In the winter of 1985 I was driving through the Mojave Desert with a friend, talking about our apparent need for new river gear. As we passed the Twenty Nine Palms Marine Base, a man unexpectedly appeared on the side of the road selling used ammo cans. My friend and I laughed wildly and quickly came to realize that the moment was "All In A Days' Karma". This blog contains the occasional ramblings of a died-in-the-wool westerner who loves seeing, understanding, and being alive upon these landscapes. I cherish the moments of bliss and irony that come to all of us as we explore the planet and its residents (and perhaps visitors) in the short time we are here.

Thursday, July 4, 2013

How Hot Is It?

It's really hot! I gort this from Jeff Masters blog site:

One of the greatest heat waves in North American history peaked June 30 and July 1, and will still bring some of the hottest temperatures ever recorded to portions of the Western U.S. The extraordinary heat wave, caused by an unusually extreme standing wave pattern in the jet stream, brought Earth's highest June temperature ever recorded on Sunday, June 30, when the mercury hit 129.2°F (54.0°C) in Death Valley, California. The only higher temperatures ever recorded on the planet occurred in Death Valley on July 10, 12, and 13, 1913, when readings of 134°F, 130°F, and 131°F were recorded. This 100 year-old record heat wave has many doubters, though, including Mr. Burt, who noted in a 2010 blog post that "The record has been scrutinized perhaps more than any other in the United States. I don't have much more to add to the debate aside from my belief it is most likely not a valid reading when one looks at all the evidence. Normally when Death Valley records its hottest temperatures they occur during region-wide heat waves. On July 10, 1913 the next highest temperatures recorded in southern California (aside from Greenland Ranch) were just 119° at Heber and 118° at Mammoth Tank." If Mr. Burt is correct, then this Sunday's temperature of 129.2°F in Death Valley was the hottest temperature in recorded history on Earth.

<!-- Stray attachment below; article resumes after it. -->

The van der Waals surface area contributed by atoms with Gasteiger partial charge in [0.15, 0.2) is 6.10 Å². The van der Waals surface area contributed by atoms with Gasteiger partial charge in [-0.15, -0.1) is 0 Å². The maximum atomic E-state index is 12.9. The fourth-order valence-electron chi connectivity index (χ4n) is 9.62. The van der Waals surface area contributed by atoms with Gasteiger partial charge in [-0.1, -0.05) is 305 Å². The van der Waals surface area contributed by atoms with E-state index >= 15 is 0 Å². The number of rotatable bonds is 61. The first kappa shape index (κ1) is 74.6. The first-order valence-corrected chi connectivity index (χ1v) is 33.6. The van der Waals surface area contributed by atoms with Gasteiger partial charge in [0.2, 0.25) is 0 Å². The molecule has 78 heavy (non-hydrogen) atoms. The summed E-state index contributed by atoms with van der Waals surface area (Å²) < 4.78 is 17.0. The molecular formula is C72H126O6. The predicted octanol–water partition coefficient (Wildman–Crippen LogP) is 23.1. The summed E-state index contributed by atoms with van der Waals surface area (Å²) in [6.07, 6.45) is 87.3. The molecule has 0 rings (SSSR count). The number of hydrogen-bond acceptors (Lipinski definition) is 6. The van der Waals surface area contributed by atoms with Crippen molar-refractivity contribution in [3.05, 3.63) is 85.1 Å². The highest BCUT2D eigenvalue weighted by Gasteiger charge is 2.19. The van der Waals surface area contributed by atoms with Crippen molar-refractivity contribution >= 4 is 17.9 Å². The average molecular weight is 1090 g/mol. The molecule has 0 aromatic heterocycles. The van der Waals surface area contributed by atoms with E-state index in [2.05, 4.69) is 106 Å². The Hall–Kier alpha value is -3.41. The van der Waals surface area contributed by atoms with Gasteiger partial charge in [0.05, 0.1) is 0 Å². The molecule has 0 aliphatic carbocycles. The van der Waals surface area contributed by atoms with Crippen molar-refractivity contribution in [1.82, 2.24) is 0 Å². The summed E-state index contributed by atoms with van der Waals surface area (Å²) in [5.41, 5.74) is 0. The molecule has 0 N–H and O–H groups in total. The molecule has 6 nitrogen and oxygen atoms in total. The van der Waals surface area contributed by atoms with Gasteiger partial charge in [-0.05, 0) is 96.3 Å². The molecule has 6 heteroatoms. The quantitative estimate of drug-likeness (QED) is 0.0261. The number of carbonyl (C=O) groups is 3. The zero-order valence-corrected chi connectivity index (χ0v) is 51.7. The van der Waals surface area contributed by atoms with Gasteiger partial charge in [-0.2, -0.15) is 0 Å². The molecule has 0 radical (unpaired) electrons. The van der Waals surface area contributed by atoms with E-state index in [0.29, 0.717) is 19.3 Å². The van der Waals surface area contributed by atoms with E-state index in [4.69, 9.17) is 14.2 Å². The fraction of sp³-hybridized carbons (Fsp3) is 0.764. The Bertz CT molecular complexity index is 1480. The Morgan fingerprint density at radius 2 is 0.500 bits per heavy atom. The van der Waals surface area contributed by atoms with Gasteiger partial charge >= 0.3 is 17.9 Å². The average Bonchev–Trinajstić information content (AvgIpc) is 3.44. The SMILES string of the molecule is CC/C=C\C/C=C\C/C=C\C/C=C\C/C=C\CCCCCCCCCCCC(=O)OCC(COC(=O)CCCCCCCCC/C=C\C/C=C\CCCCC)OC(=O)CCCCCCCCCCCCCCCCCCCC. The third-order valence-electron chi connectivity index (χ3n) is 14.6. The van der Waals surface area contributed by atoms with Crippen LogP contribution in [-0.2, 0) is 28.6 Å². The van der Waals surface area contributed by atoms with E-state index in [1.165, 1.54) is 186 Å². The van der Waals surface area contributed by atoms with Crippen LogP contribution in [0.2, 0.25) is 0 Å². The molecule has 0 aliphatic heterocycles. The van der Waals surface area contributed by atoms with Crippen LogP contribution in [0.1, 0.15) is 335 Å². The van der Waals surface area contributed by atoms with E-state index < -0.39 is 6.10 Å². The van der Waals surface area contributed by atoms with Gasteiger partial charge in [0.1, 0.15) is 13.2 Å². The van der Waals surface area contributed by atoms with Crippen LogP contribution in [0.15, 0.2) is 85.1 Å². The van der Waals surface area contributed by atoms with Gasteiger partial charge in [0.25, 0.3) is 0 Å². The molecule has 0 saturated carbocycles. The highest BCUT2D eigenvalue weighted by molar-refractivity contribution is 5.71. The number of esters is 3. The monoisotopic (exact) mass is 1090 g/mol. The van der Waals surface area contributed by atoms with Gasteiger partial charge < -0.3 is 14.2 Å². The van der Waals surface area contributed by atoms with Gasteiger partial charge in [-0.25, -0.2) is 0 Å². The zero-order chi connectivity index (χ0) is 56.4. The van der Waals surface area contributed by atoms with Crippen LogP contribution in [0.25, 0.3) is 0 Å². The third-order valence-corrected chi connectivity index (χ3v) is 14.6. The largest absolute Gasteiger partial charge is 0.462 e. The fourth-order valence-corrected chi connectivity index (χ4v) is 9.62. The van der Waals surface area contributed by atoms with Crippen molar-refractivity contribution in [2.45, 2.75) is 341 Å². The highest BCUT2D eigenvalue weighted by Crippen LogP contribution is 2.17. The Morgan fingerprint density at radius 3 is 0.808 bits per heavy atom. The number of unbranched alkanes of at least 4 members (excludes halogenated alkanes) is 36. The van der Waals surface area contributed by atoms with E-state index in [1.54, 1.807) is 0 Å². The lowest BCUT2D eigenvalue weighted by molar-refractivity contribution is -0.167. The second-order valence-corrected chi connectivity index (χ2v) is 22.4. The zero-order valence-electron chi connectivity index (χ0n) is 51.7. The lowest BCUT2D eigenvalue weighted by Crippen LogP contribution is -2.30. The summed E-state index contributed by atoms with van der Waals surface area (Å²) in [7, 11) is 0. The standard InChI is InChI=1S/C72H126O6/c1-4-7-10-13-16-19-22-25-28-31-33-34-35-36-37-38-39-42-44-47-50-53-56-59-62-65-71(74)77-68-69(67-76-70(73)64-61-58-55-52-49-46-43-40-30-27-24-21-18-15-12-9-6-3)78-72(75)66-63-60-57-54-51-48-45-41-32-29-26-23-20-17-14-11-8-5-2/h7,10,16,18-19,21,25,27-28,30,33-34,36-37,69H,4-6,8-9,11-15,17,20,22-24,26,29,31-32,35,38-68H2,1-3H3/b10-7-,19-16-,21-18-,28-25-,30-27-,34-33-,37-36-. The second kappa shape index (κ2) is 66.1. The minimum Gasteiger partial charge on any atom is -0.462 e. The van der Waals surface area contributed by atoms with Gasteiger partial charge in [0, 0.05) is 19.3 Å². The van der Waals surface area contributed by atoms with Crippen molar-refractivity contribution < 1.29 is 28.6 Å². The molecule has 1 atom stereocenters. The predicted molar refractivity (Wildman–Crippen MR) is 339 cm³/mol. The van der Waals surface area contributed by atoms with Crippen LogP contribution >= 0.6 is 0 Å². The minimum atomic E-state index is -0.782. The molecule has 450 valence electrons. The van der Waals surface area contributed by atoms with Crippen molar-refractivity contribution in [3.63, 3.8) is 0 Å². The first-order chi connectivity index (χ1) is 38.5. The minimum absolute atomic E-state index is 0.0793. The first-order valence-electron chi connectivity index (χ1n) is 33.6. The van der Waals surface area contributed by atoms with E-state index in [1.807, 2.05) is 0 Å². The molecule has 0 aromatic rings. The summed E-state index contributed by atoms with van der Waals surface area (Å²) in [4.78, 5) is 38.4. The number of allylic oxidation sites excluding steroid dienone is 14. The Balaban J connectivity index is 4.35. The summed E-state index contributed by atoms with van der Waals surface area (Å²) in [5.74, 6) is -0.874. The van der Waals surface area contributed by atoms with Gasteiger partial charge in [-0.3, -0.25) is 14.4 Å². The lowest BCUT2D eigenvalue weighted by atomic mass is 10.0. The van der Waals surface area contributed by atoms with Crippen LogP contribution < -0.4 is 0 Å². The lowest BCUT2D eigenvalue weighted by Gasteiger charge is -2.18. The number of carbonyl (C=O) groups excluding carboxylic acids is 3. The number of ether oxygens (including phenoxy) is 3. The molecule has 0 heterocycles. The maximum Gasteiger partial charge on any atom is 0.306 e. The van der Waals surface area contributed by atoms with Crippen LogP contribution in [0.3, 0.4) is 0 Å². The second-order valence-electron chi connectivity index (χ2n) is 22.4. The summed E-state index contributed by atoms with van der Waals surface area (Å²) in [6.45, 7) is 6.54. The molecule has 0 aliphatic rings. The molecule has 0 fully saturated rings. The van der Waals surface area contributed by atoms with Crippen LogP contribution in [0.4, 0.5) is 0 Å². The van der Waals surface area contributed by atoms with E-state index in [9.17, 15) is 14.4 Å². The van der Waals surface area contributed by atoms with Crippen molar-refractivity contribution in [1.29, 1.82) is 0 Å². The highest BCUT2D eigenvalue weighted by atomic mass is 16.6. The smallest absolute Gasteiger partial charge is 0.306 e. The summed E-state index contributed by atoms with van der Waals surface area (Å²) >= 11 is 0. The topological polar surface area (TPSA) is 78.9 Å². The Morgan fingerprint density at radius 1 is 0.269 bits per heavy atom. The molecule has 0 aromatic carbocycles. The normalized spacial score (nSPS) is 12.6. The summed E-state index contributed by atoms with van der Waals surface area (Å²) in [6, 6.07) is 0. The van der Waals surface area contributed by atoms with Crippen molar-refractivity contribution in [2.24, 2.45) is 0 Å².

June 27, 2013
102° Santa Fe, NM set an all-time heat record for that city
105° Albuquerque, NM: tied 2nd highest temperature on record

June 28, 2013
105° Salt Lake City, UT: hottest June temperature on record
114° Zion National Park, UT: hottest June temp on record, and only 1° short of their all-time record of 115°

June 29, 2013
100° Ely, Nevada: hottest June temperature on record (previous 99° June 22, 1954)
101° Eureka, Nevada: hottest June temperature on record (previous 98° on two occasions)
105° Salt Lake City, Utah: hottest June temperature on record (again, see June 28)
122° Palm Springs, California: hottest June temperature on record (tied June 28, 1994) and 1° short of all-time record of 123° set on August 1, 1993
128° Death Valley, California: hottest June temperature on record (tied previous 128° set on June 29, 1994)
It was 119° in Phoenix, Arizona their 4th warmest reading on record.

June 30, 2013
129° Death Valley, California: Earth's all-time hottest June temperature
115° Lancaster, California: all--time heat record (previous record 114° on July 18 and 19, 1960)
117° Las Vegas, Nevada: all-time heat record (tied with July 19, 2005 and July 24, 1942)

All-time June monthly records were set or tied at:
104° Elko, Nevada (previous 104° June 24, 1981)
103° Tonopah, Nevada (previous 102° on two occasions), this was also just 1° short of their all-time record of 104° set on July 18, 1960).
106° Winnemucca, Nevada (previous 106° on June 24, 1988)

July 1, 2013
127° Death Valley, California
110° Boise, Idaho: tied for 2nd hottest temperature on record

Does Geology Explain the Loch Ness Monster?

Apparently, it does! Read here.